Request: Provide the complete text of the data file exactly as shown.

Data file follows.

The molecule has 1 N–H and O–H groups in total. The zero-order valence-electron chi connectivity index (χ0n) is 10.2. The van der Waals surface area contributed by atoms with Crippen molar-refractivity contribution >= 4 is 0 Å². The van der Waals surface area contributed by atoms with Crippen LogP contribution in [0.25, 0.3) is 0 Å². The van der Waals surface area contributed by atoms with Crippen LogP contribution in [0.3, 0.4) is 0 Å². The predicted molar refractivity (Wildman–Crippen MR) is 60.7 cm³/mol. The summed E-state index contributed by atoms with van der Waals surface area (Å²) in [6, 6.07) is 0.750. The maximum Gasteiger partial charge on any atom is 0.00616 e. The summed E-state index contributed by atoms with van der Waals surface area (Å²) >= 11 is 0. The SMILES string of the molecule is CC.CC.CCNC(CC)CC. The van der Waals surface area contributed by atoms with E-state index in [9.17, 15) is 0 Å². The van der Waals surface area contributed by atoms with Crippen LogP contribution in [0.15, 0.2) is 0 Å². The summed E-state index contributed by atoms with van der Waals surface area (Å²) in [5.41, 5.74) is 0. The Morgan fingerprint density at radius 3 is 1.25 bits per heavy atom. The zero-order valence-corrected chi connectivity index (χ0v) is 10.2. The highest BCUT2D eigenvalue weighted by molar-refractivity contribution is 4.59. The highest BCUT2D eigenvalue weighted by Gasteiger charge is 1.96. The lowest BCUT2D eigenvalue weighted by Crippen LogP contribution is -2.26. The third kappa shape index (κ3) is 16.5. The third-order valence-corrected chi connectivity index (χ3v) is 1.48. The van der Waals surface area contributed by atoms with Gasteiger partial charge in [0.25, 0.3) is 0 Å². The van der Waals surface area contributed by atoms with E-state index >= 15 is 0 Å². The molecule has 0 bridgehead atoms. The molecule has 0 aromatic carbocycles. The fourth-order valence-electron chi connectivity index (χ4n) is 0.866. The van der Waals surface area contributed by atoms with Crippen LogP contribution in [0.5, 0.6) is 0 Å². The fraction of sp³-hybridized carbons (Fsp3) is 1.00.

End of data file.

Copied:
The molecule has 1 N–H and O–H groups in total. The zero-order valence-electron chi connectivity index (χ0n) is 10.2. The van der Waals surface area contributed by atoms with Crippen molar-refractivity contribution >= 4 is 0 Å². The van der Waals surface area contributed by atoms with Crippen LogP contribution in [0.25, 0.3) is 0 Å². The van der Waals surface area contributed by atoms with Crippen LogP contribution in [0.3, 0.4) is 0 Å². The predicted molar refractivity (Wildman–Crippen MR) is 60.7 cm³/mol. The summed E-state index contributed by atoms with van der Waals surface area (Å²) in [6, 6.07) is 0.750. The maximum Gasteiger partial charge on any atom is 0.00616 e. The summed E-state index contributed by atoms with van der Waals surface area (Å²) >= 11 is 0. The SMILES string of the molecule is CC.CC.CCNC(CC)CC. The van der Waals surface area contributed by atoms with E-state index in [9.17, 15) is 0 Å². The van der Waals surface area contributed by atoms with Crippen LogP contribution in [0.15, 0.2) is 0 Å². The summed E-state index contributed by atoms with van der Waals surface area (Å²) in [5.41, 5.74) is 0. The Morgan fingerprint density at radius 3 is 1.25 bits per heavy atom. The zero-order valence-corrected chi connectivity index (χ0v) is 10.2. The highest BCUT2D eigenvalue weighted by molar-refractivity contribution is 4.59. The highest BCUT2D eigenvalue weighted by Gasteiger charge is 1.96. The lowest BCUT2D eigenvalue weighted by Crippen LogP contribution is -2.26. The third kappa shape index (κ3) is 16.5. The third-order valence-corrected chi connectivity index (χ3v) is 1.48. The van der Waals surface area contributed by atoms with Gasteiger partial charge in [0.25, 0.3) is 0 Å². The van der Waals surface area contributed by atoms with E-state index >= 15 is 0 Å². The molecule has 0 bridgehead atoms. The molecule has 0 aromatic carbocycles. The fourth-order valence-electron chi connectivity index (χ4n) is 0.866. The van der Waals surface area contributed by atoms with Crippen LogP contribution in [0.5, 0.6) is 0 Å². The fraction of sp³-hybridized carbons (Fsp3) is 1.00.